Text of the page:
30-Second Reviews: Beth Orton, No Doubt, "Homeland" and More

By PW Staff
Add Comment Add Comment | Comments: 0 | Posted Oct. 3, 2012

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On the Record

Beth Orton
Sugaring Season
(ANTI-)
Sounds like: The 41-year-old Brit legend of “folktronica” recorded her first in six years in Portland, Ore., and left behind the “tronica,” leaving stirring and strong English folk.
Free association: A far cry from the Trailer Park days, but it’s still the Beth we adore.
For fans of: Cat Power/Liz Phair x Calexico, Portishead + Badly Drawn Boy, class. (Bill Chenevert)

Flying Lotus
Until The Quiet Comes
(Warp Records)
Sounds like: The L.A. wunderkind producer and sound collage artist busts out another mind-blowing batch of trippy beats, chill ambience and subtly-used vocal guests.
Free association: A little bonus comes from appearances by Thom Yorke and Erykah Badu.
For fans of: J Dilla/Four Tet/the Bug, AraabMuzik x Hudson Mohawke, trip-hop. (B.C.)

Mumford & Sons
Babel
(Glass Note)
Sounds like: The second studio album that “Little Lion Man” fans have been waiting three years for is another opus of folksy, U.K.-countrified white people music.
Free association: This will happen many times: “You don’t like Mumford & Sons?!”
For fans of: Laura Marling/Noah and the Whale, the Byrds x Fleet Foxes, bearded bears. (B.C.)

No Doubt
Push and Shove
(Interscope)
Sounds like: For a band that got started 25-plus years ago as ska and reggae punks, they’ve come a long way. And this, their first in 11 years, is shockingly good and fresh.
Free association: Could use a couple more bangers; the second half sags a little.
For fans of: Blondie x the Police, Mighty Mighty Bosstones + Cyndi Lauper, ‘90s comebacks. (B.C.)

Green Day
Uno!
(Reprise)
Sounds like: The ninth studio effort from the East Bay punks who formed in the late ‘80s. On the first of an LP trilogy, they lay out 12 standard, unexciting emo punk jams.
Free association: As a Dookie (‘94!) fan, it’s hard to watch ‘em get old and more watery.
For fans of: Offspring/blink-182, Simple Plan + Sum 41, punk Broadway musicals. (B.C.)

Lupe Fiasco
Food & Liquor II: The Great American Rap Album, Pt. 1
(Atlantic)
Sounds like: The anti-establishment-conscious rapper from Chicago brings it hard on an extraordinary new collection of stark beats with smart, searing raps and real ideas.
Free association: “Bitch bad/Woman good/Lady better/They misunderstood.” Think on it.
For fans of: Common/Mos Def/Talib Kweli, Pete Rock/CL Smooth x Bilal/John Legend, smarts. (B.C.)

On the Idiot Box

Animal Practice
Wednesdays, 8pm, NBC
Captive audience: Scrubs fans, pet owners, people who think animals make for good prop comedy.
Moment of truth: Weeds’ Justin Kirk stars as a misanthropic but dedicated veterinarian (with a monkey for a sidekick, no less) who must adjust to having his ex-girlfriend (JoAnna Garcia Swisher) for a boss once she inherits the wacky animal hospital he runs. While the pilot episode showed promise, poking fun at the melodramatic tropes that run rampant on prime-time medical dramas, that second episode was just annoyingly zany. Unless it goes back to sharp gags, I’m just gonna stick with the anarchic satire of Adult Swim’s Childrens Hospital.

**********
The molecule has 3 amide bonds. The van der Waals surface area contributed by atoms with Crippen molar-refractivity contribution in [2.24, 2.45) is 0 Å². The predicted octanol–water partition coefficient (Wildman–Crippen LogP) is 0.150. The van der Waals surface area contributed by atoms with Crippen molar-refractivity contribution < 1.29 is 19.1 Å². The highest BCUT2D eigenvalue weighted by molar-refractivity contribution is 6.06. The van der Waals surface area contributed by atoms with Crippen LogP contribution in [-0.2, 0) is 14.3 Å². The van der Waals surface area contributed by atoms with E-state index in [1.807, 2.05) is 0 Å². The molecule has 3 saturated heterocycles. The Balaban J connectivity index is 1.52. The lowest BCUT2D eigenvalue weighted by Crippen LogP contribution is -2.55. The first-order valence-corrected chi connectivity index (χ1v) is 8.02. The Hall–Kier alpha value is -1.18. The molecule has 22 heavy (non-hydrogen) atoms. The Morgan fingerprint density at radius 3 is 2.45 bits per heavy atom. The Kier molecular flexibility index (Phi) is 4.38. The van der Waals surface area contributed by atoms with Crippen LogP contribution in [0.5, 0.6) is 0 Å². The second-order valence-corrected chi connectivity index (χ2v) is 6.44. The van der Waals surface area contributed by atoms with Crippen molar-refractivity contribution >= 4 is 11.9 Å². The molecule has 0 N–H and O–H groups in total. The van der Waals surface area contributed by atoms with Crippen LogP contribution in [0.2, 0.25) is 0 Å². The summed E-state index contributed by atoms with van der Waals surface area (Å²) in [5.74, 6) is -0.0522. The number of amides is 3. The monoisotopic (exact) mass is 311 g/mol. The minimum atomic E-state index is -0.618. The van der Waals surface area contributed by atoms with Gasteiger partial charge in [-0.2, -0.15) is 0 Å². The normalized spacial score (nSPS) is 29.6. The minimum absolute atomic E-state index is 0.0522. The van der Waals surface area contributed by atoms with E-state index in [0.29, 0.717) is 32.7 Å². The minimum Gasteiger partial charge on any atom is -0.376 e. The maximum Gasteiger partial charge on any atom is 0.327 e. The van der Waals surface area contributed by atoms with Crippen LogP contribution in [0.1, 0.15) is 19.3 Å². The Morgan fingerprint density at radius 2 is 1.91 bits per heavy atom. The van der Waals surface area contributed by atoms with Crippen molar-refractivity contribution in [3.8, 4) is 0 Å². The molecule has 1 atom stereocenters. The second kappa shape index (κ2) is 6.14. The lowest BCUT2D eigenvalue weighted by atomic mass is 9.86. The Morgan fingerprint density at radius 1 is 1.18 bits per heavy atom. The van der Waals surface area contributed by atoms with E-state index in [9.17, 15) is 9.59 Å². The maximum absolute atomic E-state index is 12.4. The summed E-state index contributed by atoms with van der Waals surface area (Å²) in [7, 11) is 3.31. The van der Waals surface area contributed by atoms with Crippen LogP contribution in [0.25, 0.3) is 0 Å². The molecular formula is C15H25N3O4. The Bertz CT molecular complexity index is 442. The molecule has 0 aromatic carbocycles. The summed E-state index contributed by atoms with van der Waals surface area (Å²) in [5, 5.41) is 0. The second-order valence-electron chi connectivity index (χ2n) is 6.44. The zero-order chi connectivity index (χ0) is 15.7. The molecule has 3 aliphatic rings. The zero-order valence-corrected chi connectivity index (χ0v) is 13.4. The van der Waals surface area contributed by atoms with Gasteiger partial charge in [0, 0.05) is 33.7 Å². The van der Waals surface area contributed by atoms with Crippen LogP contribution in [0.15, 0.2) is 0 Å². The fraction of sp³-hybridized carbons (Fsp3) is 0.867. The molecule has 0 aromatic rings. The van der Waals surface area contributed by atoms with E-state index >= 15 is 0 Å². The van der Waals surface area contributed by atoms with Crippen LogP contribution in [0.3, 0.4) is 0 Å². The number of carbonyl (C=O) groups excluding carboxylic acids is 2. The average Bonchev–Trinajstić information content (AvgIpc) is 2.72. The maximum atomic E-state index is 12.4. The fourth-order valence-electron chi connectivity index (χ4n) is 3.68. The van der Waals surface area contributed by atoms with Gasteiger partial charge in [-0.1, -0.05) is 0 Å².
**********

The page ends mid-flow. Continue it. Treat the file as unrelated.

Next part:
Emmy or phlegmmy: Phlegmmy. For now. (Craig D. Lindsey)

Elementary
Thursdays, 10pm, CBS
Captive audience: Sir Arthur Conan Doyle fans, police-procedural watchers, guys with geisha-girl fetishes.
Moment of truth: After years of covering its prime-time schedule with Sherlock Holmes knockoffs (The Mentalist, anyone?), CBS finally brings the master detective to its already-cluttered lineup of crime mysteries. In this version, Jonny Lee Miller stars as a modern-day Holmes, coming out of rehab and solving crimes in New York, with the help of a female Dr. Watson (Lucy Liu). Serious Holmes fans may scoff at this incarnation, which paints their beloved sleuth as more tortured and less arrogant. But it’s entertaining enough to work. And besides, Lucy Liu is in it, for crissakes!
Emmy or phlegmmy: Emmy. (C.D.L.)

Homeland
Sundays, 10pm, Showtime
Captive audience: Anyone with eyeballs, a brain and a subscription to Showtime. Also, thrill seekers and news junkies.  
Moment of truth: Despite opening some implausible gaps, the series certainly didn’t sacrifice any of its momentum as it returned for its much-anticipated second season. Just as Carrie (Claire Danes) is starting to settle into her new life, the CIA comes knocking at her door with an assignment. Meanwhile, Rep. Brody (Damian Lewis) is already being offered another political promotion.
Emmy or phlegmmy: Emmy. As proven last Sunday when it took home an impressive four. (Nicole Finkbiner)

On the Guest List

Jump-N-Funk
Fri., Sept. 28, Philadelphia Museum of Art
Overall vibe: Rich Medina’s infamous Philly-N.Y. residencies reimagined on a grand scale—in the Museum’s Great Stair Hall, where a large, eclectic mix of revelers young and old sweated hard to the infectious Afrobeat-disco-funk- and house-blended beats that’ve made one of Philly’s beloved DJs a worldwide fave.
Most memorable moment: Medina’s emotional expression of gratitude to attendees, many of whom kept Fluid packed for nearly a decade just to hear him spin Fela Kuti.
Scene stealer: The fantastic vintage visuals of dancers’ killer moves over the years—on Soul Train, in movies, at clubs and just on the streets—projected onto a huge screen, giving the night an eerily timeless air. Trust, we partied hearty! (Arnetta Reddy)

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